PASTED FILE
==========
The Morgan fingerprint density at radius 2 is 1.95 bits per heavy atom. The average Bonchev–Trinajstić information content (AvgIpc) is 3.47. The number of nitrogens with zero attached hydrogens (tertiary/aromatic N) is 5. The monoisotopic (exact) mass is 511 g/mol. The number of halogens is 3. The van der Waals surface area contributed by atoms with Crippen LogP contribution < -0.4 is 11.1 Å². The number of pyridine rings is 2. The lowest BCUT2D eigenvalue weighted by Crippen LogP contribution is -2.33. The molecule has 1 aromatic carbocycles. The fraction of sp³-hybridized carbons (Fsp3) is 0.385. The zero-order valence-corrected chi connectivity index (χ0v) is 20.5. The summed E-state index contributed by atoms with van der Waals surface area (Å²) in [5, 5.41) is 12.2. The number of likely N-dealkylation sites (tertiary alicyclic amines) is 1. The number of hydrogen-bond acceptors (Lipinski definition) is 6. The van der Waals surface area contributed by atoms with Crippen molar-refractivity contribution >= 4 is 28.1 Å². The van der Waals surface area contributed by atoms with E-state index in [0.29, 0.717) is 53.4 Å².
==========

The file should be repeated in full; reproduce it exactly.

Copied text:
The Morgan fingerprint density at radius 2 is 1.95 bits per heavy atom. The average Bonchev–Trinajstić information content (AvgIpc) is 3.47. The number of nitrogens with zero attached hydrogens (tertiary/aromatic N) is 5. The monoisotopic (exact) mass is 511 g/mol. The number of halogens is 3. The van der Waals surface area contributed by atoms with Crippen LogP contribution < -0.4 is 11.1 Å². The number of pyridine rings is 2. The lowest BCUT2D eigenvalue weighted by Crippen LogP contribution is -2.33. The molecule has 1 aromatic carbocycles. The fraction of sp³-hybridized carbons (Fsp3) is 0.385. The zero-order valence-corrected chi connectivity index (χ0v) is 20.5. The summed E-state index contributed by atoms with van der Waals surface area (Å²) in [5, 5.41) is 12.2. The number of likely N-dealkylation sites (tertiary alicyclic amines) is 1. The number of hydrogen-bond acceptors (Lipinski definition) is 6. The van der Waals surface area contributed by atoms with Crippen molar-refractivity contribution >= 4 is 28.1 Å². The van der Waals surface area contributed by atoms with E-state index in [0.29, 0.717) is 53.4 Å².